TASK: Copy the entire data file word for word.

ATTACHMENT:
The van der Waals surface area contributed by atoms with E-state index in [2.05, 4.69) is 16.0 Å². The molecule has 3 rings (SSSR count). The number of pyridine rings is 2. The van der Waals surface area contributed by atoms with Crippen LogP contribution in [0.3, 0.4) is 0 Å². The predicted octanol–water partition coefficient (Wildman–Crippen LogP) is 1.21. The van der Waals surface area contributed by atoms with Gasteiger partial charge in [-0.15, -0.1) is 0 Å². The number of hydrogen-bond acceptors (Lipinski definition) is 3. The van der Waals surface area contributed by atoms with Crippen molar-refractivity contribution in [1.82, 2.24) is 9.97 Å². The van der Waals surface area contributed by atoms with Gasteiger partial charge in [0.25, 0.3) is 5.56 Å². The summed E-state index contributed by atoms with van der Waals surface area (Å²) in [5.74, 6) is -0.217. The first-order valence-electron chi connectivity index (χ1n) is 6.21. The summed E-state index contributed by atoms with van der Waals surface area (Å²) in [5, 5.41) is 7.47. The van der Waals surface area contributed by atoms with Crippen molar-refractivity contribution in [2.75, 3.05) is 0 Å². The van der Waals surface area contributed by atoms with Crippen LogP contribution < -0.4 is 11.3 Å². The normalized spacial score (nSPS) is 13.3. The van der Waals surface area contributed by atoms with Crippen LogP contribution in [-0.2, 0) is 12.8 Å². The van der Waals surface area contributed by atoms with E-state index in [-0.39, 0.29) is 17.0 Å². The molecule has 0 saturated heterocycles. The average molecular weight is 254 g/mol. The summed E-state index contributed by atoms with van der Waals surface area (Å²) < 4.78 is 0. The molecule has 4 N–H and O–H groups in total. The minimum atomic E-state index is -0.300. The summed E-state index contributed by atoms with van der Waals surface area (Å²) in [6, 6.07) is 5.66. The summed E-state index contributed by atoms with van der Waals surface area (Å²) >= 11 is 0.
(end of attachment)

The van der Waals surface area contributed by atoms with E-state index in [2.05, 4.69) is 16.0 Å². The molecule has 3 rings (SSSR count). The number of pyridine rings is 2. The van der Waals surface area contributed by atoms with Crippen LogP contribution in [0.3, 0.4) is 0 Å². The predicted octanol–water partition coefficient (Wildman–Crippen LogP) is 1.21. The van der Waals surface area contributed by atoms with Gasteiger partial charge in [-0.15, -0.1) is 0 Å². The number of hydrogen-bond acceptors (Lipinski definition) is 3. The van der Waals surface area contributed by atoms with Crippen molar-refractivity contribution in [1.82, 2.24) is 9.97 Å². The van der Waals surface area contributed by atoms with Gasteiger partial charge in [0.25, 0.3) is 5.56 Å². The summed E-state index contributed by atoms with van der Waals surface area (Å²) in [5.74, 6) is -0.217. The first-order valence-electron chi connectivity index (χ1n) is 6.21. The summed E-state index contributed by atoms with van der Waals surface area (Å²) in [5, 5.41) is 7.47. The van der Waals surface area contributed by atoms with Crippen molar-refractivity contribution in [2.75, 3.05) is 0 Å². The van der Waals surface area contributed by atoms with Crippen LogP contribution < -0.4 is 11.3 Å². The normalized spacial score (nSPS) is 13.3. The van der Waals surface area contributed by atoms with Crippen LogP contribution in [-0.2, 0) is 12.8 Å². The van der Waals surface area contributed by atoms with E-state index in [-0.39, 0.29) is 17.0 Å². The molecule has 0 saturated heterocycles. The average molecular weight is 254 g/mol. The summed E-state index contributed by atoms with van der Waals surface area (Å²) < 4.78 is 0. The molecule has 4 N–H and O–H groups in total. The minimum atomic E-state index is -0.300. The summed E-state index contributed by atoms with van der Waals surface area (Å²) in [6, 6.07) is 5.66. The summed E-state index contributed by atoms with van der Waals surface area (Å²) >= 11 is 0.